Aww… Do I Have To?

I can imagine the disciples of Jesus saying that when he reminded them that the most important things God had ever said to them were: 1) love God with everything you’ve got, and 2) love your neighbor as you love yourself.

In fact, there’s that famous story of the young lawyer (what is it about lawyers?) who wanted to argue with Jesus about that and said, “But who is my neighbor?” So Jesus tells that story of the Syrian refugee who stops to help the white guy who got mugged. Well… it was really a Samaritan and a Jew in the original, but you have to translate because we don’t know what the heck a Samaritan is!

Or it could be a gay couple and a wedding caterer.

I don’t understand why this has gotten to be such an issue that we have to have legislation passed one way or the other. Look, folks, “love your neighbor” does not mean you have to like them, approve of them or endorse their lifestyle. But it does mean that your Lord expects you to act for their good, to treat them with respect and to deal with them as you find them, not as you wish them to be.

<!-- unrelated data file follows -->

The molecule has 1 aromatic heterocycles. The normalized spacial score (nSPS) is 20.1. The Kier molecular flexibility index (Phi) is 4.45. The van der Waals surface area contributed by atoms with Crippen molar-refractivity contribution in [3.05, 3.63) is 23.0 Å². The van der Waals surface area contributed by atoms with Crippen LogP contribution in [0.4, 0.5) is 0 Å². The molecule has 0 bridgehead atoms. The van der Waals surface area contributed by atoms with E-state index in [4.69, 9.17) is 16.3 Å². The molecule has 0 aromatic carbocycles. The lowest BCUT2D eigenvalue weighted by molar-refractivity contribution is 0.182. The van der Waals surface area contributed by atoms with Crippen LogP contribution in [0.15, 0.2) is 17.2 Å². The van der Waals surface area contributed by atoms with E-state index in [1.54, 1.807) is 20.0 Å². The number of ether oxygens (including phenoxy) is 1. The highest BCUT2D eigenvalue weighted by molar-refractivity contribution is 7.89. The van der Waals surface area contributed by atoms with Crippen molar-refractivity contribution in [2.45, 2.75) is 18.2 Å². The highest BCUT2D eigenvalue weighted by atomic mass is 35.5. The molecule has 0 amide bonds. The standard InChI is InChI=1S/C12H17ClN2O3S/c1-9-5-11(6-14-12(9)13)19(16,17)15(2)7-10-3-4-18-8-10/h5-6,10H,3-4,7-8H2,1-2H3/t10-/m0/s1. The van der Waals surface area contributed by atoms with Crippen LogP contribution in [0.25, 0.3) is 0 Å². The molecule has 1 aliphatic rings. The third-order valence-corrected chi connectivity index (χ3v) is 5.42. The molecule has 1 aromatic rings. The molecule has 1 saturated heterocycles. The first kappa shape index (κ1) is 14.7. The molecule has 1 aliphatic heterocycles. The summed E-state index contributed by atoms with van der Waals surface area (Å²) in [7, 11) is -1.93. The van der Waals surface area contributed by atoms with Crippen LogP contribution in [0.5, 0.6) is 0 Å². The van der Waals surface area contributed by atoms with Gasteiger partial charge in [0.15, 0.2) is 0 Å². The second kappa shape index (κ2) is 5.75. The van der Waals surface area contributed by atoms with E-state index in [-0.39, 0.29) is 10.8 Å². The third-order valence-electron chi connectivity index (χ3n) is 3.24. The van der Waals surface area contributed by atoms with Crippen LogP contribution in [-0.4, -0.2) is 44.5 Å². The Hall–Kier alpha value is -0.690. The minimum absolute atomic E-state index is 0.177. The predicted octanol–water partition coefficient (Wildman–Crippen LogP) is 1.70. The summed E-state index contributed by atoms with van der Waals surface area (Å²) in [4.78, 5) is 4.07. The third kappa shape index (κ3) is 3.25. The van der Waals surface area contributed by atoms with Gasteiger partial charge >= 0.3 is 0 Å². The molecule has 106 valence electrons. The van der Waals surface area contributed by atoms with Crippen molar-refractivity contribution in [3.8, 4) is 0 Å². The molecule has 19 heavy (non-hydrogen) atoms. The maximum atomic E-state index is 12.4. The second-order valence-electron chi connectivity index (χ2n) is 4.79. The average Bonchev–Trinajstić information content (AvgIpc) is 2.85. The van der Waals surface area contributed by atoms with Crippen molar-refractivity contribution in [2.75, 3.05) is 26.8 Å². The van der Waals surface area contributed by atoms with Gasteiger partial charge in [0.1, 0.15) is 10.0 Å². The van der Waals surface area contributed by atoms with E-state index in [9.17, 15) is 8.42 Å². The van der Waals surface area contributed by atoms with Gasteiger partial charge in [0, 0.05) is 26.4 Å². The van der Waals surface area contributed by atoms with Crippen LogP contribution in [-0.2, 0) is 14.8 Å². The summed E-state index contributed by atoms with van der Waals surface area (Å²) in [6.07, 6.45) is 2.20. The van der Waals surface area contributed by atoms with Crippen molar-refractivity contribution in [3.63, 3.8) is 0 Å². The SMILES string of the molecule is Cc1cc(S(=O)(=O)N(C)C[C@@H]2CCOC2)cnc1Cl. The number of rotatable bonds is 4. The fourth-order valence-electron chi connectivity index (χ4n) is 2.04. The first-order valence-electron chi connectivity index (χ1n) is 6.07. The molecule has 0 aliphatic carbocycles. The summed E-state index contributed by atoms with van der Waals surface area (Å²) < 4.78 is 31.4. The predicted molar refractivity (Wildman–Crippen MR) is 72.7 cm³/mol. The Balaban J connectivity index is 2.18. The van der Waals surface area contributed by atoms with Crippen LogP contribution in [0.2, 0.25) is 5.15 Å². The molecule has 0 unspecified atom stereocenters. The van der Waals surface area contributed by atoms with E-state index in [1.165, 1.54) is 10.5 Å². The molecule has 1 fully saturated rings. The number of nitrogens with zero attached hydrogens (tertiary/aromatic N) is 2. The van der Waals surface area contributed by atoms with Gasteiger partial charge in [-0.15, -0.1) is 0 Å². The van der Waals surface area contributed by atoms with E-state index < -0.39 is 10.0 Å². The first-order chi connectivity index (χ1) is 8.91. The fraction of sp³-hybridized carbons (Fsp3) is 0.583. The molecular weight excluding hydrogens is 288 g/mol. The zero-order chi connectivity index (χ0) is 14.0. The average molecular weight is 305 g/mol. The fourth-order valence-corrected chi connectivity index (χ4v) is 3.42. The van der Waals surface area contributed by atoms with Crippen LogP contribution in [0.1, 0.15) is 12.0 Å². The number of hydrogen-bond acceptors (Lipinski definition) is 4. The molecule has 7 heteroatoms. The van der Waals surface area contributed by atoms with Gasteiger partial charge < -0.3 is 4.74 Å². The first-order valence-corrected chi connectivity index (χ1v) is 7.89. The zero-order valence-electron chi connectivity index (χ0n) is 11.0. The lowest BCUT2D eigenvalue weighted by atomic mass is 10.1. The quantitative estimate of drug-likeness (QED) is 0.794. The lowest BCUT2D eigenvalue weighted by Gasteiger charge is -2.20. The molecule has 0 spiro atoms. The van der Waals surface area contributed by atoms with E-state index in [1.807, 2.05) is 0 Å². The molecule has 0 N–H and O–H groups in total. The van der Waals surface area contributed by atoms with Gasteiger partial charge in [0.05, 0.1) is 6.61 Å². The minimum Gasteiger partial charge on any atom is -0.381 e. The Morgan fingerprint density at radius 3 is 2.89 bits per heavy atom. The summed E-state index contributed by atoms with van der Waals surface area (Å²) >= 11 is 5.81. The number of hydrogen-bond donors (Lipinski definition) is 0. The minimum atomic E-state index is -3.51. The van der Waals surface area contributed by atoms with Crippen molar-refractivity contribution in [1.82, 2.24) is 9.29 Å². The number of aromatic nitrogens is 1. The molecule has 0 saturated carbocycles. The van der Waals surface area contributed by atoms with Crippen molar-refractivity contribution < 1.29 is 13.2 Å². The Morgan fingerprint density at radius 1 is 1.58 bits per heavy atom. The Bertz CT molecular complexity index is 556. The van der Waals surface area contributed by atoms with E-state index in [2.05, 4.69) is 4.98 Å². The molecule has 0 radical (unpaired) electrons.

That goes both ways. Jesus expects me to love white supremacists and black lives matter activists equally. That sounds good in the abstract, but it’s really, really hard to do. My preferences and prejudices affect who I’d rather hang out with – or approve of.

I saw recently a reminder of something the Trappist Monk, Thomas Merton, said about love: “The beginning of love is the will to let those we love be perfectly themselves, the resolution not to twist them to fit our own image.” He said if we only love what we wish them to be and not who they are at this moment, we do not really love them.

Maybe the bottom line question is whether we can trust God and stop trying to control people. Speaking just for myself – I don’t need to be protected from other people’s existence. God invites me to consider that my neighbor is – all of my neighbors are – another person made in God’s image whom I am called to love. When that prolific letter-writer, Paul, said look not only to your own interests, but to the interests of others, he didn’t qualify the statement with “if you approve of them.”

Clearly, we have a lot to learn and a long way to go. But God is patient. And God is love. For that, I am eternally grateful.